Histology of symptomatic acute hepatitis C infection in immunocompetent adults.
ABSTRACT Acute hepatitis C in immunocompetent individuals is rarely symptomatic and rarely biopsied. Thus, the histologic descriptions of acute hepatitis C remain limited. The histology of 5 cases of acute hepatitis C in adults were studied by selecting cases from the consult and surgical pathology files of a single institution. The 5 individuals, 3 males and 2 females, had an average age at biopsy of 50+/-17 years. They presented with jaundice and other nonspecific abdominal symptoms. The time interval from clinical presentation to biopsy ranged from 2 to 18 weeks. The average alanine aminotransferase/aspartate aminotransferase/alkaline phosphatase at the time of biopsy was 308/73/85 U/L. The average total bilirubin was 5.2 mg/dL. Each individual had a single liver biopsy. The histologic findings of the 2 cases biopsied in close temporal proximity to the initial clinical presentation showed similar histologic findings of mixed portal infiltrates with lymphocytes and neutrophils along with bile ductular proliferation that raised the possibility of down stream biliary tract disease. The lobules showed canalicular cholestasis and mild to moderate inflammation. In the third and fourth case, obtained 8 weeks after presentation, the biopsies showed mild to moderate portal and lobular lymphocytic inflammation, findings that were also present in the last case, obtained 18 weeks after presentation. In conclusion, early after acute hepatitis C viral infection, biopsies can have a cholestatic pattern whereas later biopsies tend to show mild nonspecific portal and lobular lymphocytic inflammation. Proper histologic diagnosis can be aided by an awareness of the various histologic findings, which vary depending on the time interval from clinical symptoms to biopsy.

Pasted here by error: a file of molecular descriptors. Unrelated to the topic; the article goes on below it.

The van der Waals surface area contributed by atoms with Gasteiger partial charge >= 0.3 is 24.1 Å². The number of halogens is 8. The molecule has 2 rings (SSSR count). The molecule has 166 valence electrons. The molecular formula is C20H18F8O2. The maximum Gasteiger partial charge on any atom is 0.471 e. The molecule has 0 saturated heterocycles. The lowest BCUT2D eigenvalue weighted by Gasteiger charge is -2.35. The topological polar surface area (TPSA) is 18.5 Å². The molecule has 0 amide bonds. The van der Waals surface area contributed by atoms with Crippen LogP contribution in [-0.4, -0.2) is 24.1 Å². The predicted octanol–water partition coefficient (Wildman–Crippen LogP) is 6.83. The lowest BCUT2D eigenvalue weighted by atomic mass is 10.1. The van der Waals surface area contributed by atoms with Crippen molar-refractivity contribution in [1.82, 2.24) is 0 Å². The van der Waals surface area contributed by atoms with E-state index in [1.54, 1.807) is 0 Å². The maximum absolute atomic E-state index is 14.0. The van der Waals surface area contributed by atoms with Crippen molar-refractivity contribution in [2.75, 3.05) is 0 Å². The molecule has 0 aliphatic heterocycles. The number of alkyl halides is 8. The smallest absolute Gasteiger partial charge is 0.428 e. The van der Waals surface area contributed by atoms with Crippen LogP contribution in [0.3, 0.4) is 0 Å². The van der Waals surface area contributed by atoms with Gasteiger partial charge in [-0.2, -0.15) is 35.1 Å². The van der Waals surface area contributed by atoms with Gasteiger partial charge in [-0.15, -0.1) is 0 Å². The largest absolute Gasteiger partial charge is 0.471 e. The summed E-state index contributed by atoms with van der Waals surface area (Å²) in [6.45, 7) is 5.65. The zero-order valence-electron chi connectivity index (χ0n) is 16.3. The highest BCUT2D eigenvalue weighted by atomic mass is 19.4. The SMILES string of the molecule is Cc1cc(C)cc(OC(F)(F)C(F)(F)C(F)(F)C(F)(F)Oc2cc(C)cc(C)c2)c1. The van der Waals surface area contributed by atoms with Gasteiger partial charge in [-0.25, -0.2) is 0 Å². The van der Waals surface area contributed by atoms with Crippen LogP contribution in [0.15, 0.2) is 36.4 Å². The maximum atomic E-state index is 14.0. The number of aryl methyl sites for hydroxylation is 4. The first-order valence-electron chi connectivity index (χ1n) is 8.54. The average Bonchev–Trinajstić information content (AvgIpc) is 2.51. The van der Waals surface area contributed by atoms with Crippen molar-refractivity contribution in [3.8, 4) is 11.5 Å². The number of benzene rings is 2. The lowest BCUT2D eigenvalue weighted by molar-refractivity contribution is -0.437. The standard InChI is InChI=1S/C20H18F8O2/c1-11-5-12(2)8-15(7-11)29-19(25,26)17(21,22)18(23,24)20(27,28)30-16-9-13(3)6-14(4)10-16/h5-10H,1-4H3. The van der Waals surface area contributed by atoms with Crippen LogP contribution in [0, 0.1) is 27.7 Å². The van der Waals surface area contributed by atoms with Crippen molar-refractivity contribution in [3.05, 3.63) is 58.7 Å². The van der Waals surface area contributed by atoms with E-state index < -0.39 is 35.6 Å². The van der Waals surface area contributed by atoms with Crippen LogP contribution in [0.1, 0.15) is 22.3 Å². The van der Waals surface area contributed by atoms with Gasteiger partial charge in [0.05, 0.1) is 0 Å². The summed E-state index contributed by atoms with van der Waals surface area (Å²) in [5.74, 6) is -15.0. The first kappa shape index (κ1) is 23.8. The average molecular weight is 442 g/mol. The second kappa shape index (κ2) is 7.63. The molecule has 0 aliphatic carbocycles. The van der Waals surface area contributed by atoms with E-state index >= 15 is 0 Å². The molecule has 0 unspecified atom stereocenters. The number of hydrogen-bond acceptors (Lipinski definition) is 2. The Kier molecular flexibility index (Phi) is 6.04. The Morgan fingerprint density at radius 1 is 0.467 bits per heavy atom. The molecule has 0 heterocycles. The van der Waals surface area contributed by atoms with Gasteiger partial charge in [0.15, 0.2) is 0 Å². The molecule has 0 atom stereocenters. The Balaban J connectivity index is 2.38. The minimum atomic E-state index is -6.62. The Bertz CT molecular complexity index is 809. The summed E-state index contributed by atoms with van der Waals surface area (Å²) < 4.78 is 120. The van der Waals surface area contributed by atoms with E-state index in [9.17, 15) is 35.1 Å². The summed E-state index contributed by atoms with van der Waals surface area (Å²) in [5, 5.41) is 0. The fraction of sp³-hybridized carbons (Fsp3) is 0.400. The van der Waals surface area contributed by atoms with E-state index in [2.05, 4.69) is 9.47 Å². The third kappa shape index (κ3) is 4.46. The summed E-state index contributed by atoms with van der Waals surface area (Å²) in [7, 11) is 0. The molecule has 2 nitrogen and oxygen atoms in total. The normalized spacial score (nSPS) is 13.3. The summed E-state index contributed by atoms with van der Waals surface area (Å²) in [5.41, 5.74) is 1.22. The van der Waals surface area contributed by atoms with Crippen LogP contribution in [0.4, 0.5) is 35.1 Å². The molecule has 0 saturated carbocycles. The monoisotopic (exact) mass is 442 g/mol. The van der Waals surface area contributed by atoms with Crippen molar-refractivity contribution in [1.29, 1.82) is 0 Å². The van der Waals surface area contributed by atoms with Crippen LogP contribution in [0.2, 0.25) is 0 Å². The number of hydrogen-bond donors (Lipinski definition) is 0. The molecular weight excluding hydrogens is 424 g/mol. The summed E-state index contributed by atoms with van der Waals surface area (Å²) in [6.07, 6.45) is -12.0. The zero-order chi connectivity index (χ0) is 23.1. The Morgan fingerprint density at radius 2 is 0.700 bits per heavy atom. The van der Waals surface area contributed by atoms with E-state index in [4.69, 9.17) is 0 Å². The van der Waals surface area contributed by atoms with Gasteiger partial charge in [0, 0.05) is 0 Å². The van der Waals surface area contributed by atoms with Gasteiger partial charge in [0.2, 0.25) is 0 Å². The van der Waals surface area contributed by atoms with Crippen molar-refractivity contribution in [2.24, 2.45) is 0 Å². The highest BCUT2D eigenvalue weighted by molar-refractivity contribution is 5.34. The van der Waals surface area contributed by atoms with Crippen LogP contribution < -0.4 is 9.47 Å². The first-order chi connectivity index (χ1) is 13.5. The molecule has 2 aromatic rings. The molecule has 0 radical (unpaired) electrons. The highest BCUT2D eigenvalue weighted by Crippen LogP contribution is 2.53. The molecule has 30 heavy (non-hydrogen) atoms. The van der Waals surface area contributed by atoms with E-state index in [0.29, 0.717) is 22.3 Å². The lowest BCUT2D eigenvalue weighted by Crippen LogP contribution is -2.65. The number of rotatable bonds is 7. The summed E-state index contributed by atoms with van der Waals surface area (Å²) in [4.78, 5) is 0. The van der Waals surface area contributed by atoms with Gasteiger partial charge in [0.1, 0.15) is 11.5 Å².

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ABSTRACT: The chimpanzee is the only animal model for investigating the pathogenesis of viral hepatitis types A through E in humans. Studies of the host response, including microarray analyses, have relied on the close relationship between these two primate species: chimpanzee samples are commonly tested with human-based reagents. In this study, the host responses to two dissimilar viruses, hepatitis E virus (HEV) and hepatitis C virus (HCV), were compared in multiple experimentally infected chimpanzees. Affymetrix U133+2.0 human microarray chips were used to assess the entire transcriptome in serial liver biopsies obtained over the course of the infections. Respecting the limitations of microarray probes designed for human target transcripts to effectively assay chimpanzee transcripts, we conducted probe-level analysis of the microarray data in conjunction with a custom mapping of the probe sequences to the most recent human and chimpanzee genome sequences. Time points for statistical comparison were chosen based on independently measured viremia levels. Regardless of the viral infection, the alignment of differentially expressed genes to the human genome sequence resulted in a larger number of genes being identified when compared with alignment to the chimpanzee genome sequence. This probably reflects the lesser refinement of gene annotation for chimpanzees. In general, the two viruses demonstrated very distinct temporal changes in host response genes, although both RNA viruses induced genes that were involved in many of the same biological systems, including interferon-induced genes. The host response to HCV infection was more robust in the magnitude and number of differentially expressed genes compared to HEV infection.Journal of Virology 11/2010; 84(21):11264-78. · 4.65 Impact Factor